The Morning Call takes a good look into the burning question “should we keep the office or go remote”. Liberty Mutual in South Whitehall Township decided to do what we were all thinking and exit its lease in early 2020. “Even prior to the coronavirus pandemic, ongoing changes in our work environment had resulted in an increase in excess office space,” Liberty Mutual spokesperson Glenn Greenberg said. “To help decrease costs and improve competitiveness, we identified opportunities to reduce unused space, while maintaining what we need.” More companies are now evaluating what they need in office space, an assessment forced upon them by a pandemic that could accelerate the work-from-home trend. Work environments are changing, trending toward more flexible options in many cases, including the Lehigh Valley area.
Companies have gone remote before, only to revert to the office. Every company is different and has different needs. “While some businesses and some jobs will likely thrive in this new remote work environment, you really need to dig deep and think about whether that’s the right solution for your organization,” said Tina Hamilton, president and CEO of myHR Partner Inc., a Lehigh Valley human resources outsourcing firm with clients in 26 states. Hamilton, thinking about her company’s office space in Upper Macungie, decided to survey her 26 employees. Except for two workers who wanted to stay remote, the remaining staff all voted for a flexible option, a mix of office and remote working, she said. Having a remote work option can help companies reach a larger pool of job candidates, but Hamilton said many workers still crave collaboration with colleagues. “There’s things in person that are not going to happen in a Zoom call,” she said. “Without connection, what do you have? Just a job, and that’s not going to maintain people in the long run.”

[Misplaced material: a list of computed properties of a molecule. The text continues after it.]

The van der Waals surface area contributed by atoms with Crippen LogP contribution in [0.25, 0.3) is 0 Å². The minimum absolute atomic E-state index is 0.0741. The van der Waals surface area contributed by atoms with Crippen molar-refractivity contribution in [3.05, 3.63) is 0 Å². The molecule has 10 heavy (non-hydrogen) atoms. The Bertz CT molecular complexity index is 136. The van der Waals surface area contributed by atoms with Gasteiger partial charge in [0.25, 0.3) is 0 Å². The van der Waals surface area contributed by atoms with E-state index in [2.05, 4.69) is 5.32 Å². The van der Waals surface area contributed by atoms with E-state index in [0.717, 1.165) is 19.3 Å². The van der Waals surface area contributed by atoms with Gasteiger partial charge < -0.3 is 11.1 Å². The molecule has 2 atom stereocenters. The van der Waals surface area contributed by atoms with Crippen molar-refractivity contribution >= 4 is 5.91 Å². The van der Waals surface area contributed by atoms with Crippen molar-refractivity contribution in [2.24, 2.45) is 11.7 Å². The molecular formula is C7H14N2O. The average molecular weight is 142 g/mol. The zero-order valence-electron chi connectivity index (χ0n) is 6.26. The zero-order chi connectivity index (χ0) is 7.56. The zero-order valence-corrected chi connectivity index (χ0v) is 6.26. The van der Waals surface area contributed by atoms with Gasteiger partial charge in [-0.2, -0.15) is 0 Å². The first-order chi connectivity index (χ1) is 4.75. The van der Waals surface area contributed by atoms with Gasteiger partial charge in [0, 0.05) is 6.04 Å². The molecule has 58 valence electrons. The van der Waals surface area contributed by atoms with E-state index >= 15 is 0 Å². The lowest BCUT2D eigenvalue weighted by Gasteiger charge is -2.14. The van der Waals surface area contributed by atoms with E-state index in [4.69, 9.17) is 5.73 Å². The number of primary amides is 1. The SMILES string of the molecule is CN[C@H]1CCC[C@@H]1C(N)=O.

That’s why companies need to use the pandemic as an opportunity to evaluate internal processes, examining software that enables collaboration, checking in on employee well-being and revisiting job descriptions to ensure the organization is effective across remote work, office work and a mix of the two, said Ozias Moore, a Lehigh University management professor. If companies force employees to return to the office without giving them the option to work remotely, Moore said it could hurt their ability to recruit and retain talent. It’s looking like people will be able to return to the office when it is determined safe to do so, whenever that may be.
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